THE MAPMAKER'S DAUGHTER
Red Parlor Records
One of the leading lights of Brooklyn, NY's vaunted roots music scene, M Shanghai's gimmick early on was playing in the basement of a Chinese restaurant, not the likeliest place to hear old-timey string band music no matter from whence it emanates. From such an inauspicious, if totally cool, start, the G-11 (group of eleven) pickers and singers have gone on to impress festival and concert audiences, while still holing up on Saturday nights in the restaurant basement they're making famous locally. The Mapmaker's Daughter, the group's third long player, shows precisely the strengths and weaknesses of M. Shangai and underscores how close the assembled multitude is to delivering something transcendent ahead.
The positives here, many and impressive, are found in the music itself—tight, driving, empathetic, nuanced and dynamically rich. Banjo, mandolin, fiddles, guitars, resonator guitar, washboard, spoons, harmonica (Dave Pollack really gets it going on the brisk album opening title track) and the solid, thumping bass of Harrison Cannon comprise the instrumental lineup, and all are deployed imaginatively and with a deft dynamic touch, such as the unaccompanied fiddle grinding away anxiously behind the female vocal on "Groundhog's Day," setting a gripping, tense atmosphere before the song begins a furious sprint to its close, even incorporating a chirping pop-style female chorus for a few bars that adds an unexpected but delightful buoyancy to the exercise. Similarly, in "Sun Is Gone," the blend of shimmering fiddles, pop choruses, the hesitating mandolin-guitar riffs and Pollack's trebly, crying harmonica lines evoke the day's soothing, meditative denouement. And when the occasion demands a full-on charge, everyone steps up to put the "hard" into the hard driving delight titled "Gallow Bird," which features some absolutely red-hot fiddling, howling harmonica and a bracing eruption of clacking spoons along the way as the song springs up and down cross country with breathtaking stamina and precision. There's even an uncredited clarinet and saw injecting a playful spirit into the sassy, double-entendre gem, "Cookie Jar."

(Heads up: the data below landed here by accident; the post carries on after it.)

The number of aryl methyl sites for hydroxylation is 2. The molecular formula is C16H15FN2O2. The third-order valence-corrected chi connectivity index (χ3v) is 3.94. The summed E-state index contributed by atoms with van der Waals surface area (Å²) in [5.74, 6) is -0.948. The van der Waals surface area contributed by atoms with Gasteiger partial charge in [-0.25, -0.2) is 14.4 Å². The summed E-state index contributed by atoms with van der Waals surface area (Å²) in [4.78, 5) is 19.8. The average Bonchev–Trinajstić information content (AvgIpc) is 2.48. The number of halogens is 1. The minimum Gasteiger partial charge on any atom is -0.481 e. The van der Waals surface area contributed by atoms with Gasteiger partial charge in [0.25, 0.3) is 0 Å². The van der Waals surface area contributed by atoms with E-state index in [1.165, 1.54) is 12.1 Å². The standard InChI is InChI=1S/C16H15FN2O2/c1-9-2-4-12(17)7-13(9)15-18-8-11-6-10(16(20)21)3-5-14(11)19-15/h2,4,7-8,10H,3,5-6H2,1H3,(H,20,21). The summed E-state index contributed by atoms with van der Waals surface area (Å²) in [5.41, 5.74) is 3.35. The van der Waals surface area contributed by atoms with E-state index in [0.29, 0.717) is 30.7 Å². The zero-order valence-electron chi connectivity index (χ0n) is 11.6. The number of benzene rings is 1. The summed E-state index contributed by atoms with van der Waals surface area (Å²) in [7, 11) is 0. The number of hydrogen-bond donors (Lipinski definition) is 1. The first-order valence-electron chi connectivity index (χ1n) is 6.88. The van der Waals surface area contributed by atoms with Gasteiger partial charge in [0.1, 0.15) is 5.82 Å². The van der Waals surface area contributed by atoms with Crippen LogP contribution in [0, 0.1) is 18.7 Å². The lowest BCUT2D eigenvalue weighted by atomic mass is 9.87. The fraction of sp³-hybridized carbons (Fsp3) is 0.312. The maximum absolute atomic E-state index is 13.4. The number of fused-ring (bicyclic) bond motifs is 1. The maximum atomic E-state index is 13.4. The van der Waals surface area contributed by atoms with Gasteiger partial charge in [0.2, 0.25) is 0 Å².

If only the vocals were on a par with the playing. Too often the singing sounds unengaged, emotionally flat, studied, not felt. Dynamically, "Meteor Storm" is so rich, the music rising urgently between verses, retreating into reflection during the verses, but the male-female duet sounds rather blasé by comparison, not quite there. In the whimsical backhanded tribute to the married life, "Gadzooks" ("Now that I'm married I always know the score/Oooh-oooh, dammit man, you snore!"), the male vocalist delivers a bloodless reading of the lyric, "Gadzooks, man, sure am glad I'm married/Mmm-mm, sure do love these chains," that you know a Darrin Vincent—or a Rhonda Vincent for that matter—would turn into a high comic moment with a bit more twist of the phrasing to heighten the irony. The female singer closing the album with the melancholy heartbreaker, "Windsor County," has the right idea with a languorous vocal, a listlessness you might expect from someone who's been unceremoniously dumped, but she comes up a tad short in the expressive mode when a bit more heat is needed, as in the lyric, "Now you call me when you know I'm not home/and you're talking all of your nonsense/but it doesn't matter anyway/'cause I can't hear/there's that bottle blocking my ear." This is all very subjective, and M Shanghai has a devoted following in its local precincts that would vehemently disagree with such an assessment, but an A/B test with some of the fine traditional singers around yields some pretty good evidence to buttress this argument. Still and all, M. Shanghai can play with pretty much any band out there, and with a bit more commitment, or a less cautious approach, on the vocal side, good things are going to happen. —David McGee